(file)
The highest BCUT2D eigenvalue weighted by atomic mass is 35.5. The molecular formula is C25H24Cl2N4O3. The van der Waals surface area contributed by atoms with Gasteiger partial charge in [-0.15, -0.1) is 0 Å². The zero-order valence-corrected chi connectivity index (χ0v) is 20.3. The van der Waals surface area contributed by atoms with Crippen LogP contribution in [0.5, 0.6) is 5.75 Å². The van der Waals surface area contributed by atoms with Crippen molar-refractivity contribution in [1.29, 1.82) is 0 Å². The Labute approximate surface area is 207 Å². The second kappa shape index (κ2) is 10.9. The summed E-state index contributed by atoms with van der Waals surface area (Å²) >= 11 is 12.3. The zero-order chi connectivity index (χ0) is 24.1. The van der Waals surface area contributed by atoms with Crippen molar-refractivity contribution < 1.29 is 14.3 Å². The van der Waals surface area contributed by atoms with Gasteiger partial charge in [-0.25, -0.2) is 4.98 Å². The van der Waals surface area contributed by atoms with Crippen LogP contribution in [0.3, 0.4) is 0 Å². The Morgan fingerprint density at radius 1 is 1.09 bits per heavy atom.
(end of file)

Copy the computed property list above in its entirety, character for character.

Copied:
The highest BCUT2D eigenvalue weighted by atomic mass is 35.5. The molecular formula is C25H24Cl2N4O3. The van der Waals surface area contributed by atoms with Gasteiger partial charge in [-0.15, -0.1) is 0 Å². The zero-order valence-corrected chi connectivity index (χ0v) is 20.3. The van der Waals surface area contributed by atoms with Crippen LogP contribution in [0.5, 0.6) is 5.75 Å². The van der Waals surface area contributed by atoms with Crippen molar-refractivity contribution in [1.29, 1.82) is 0 Å². The Labute approximate surface area is 207 Å². The second kappa shape index (κ2) is 10.9. The summed E-state index contributed by atoms with van der Waals surface area (Å²) >= 11 is 12.3. The zero-order chi connectivity index (χ0) is 24.1. The van der Waals surface area contributed by atoms with Crippen molar-refractivity contribution < 1.29 is 14.3 Å². The van der Waals surface area contributed by atoms with Gasteiger partial charge in [-0.25, -0.2) is 4.98 Å². The van der Waals surface area contributed by atoms with Crippen LogP contribution in [0.3, 0.4) is 0 Å². The Morgan fingerprint density at radius 1 is 1.09 bits per heavy atom.